Between 1645 and 1647, England was in the midst of it's most serious witchcraft outbreak. Several hundred people were hanged with approximately 90 percent of them being women. In 1656, a widow residing in Boston was called to stand before the elected officials and representatives in Massachusettes County Court. Her name was Ann Hibbens and although she desperately plead innocent, even after having her case re-tried, she was once again convicted by the jury and by the words of Governor John Endicott, she was to “goe from the barr to the place whence she came, and from thence to the place of execution, and there to hang till she was dead.” Five weeks later, Ann Hibbens was executed as a witch. It was no shock to New Englanders that a woman be executed for witchcraft, they had already witnessed 'Hibbens Fate' with sixteen previous executions in the decade before, which included between eight and nine women and one man.
In the Salem Witch Trials, Sarah Good, Sarah Osbourne and Tituba were the first three women to be accused of witchcraft for allegedly afflicting Betty Paris and Abigail Williams, two young girls, with a demonic disease. They had been accused of witchcraft out of rumors about their “outcast” natures and eccentricities by other girls and were sent to jail despite any tangible evidence of their alleged connection with witchcraft. A spread of accusations arose within Salem following their arrest, most of which had their basis in rumor rather than on concrete evidence. During the period of McCarthyism, Senator Joseph McCarthy accused two hundred and five people of being “card carrying” communists in a speech in Wheeling, Virginia. He accused government employees,
Confessing to witchcraft was the only way a member of the accused wouldn’t be executed. At the end of the trials, one of the girls who accused people of being witches stated, “It was all false.” The damage done during the trials was over 150 people were arrested and imprisoned, twenty-nine were convicted of witchcraft, nineteen of the accused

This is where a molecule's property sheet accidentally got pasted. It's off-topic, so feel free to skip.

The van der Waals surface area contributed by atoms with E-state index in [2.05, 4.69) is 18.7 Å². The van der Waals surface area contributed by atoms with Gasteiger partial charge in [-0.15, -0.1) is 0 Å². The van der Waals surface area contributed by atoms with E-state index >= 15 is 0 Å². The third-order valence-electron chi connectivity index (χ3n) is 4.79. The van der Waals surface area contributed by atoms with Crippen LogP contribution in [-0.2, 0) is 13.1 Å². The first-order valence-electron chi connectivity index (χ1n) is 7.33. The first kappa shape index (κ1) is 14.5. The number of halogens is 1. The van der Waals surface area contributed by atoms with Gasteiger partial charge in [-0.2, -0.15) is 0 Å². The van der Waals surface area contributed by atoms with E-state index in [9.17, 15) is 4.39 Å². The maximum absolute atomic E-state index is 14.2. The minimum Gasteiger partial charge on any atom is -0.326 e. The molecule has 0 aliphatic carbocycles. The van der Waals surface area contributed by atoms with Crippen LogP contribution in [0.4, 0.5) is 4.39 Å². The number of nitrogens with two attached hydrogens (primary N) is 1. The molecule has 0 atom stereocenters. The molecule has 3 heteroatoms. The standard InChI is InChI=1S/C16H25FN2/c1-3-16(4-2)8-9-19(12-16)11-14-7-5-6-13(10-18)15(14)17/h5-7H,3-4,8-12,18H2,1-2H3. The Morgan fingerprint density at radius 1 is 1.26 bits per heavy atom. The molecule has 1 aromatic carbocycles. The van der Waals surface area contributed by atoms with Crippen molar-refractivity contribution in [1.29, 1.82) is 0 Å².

She was arrested and tried for practicing witchcraft because of her American Indian decent. Seen as “Devil worshipers” American Indians were perceived as being familiar with occult practices (536). This stereotype left Tituba with no control of her situation and fearful for her life. Tituba’s ethnic background left her victim to stereotypes that previous to her confession, would have most likely only sealed her dooming fate. Luckily, Tituba was able to use her knowledge of African, American Indian and English folklore to her advantage, diverting the attention away from her socially and geographically.
This leads into the deaths of the innocent people who are accused and automatically found guilty. In Arthur Miller’s The Crucible, the people of Salem are responsible for the witch hysteria. The person with the most influence on the hysteria is Abigail. In the past, Abigail had an affair with John Proctor. She gets jealous when Proctor leaves her to go back to his wife, Elizabeth.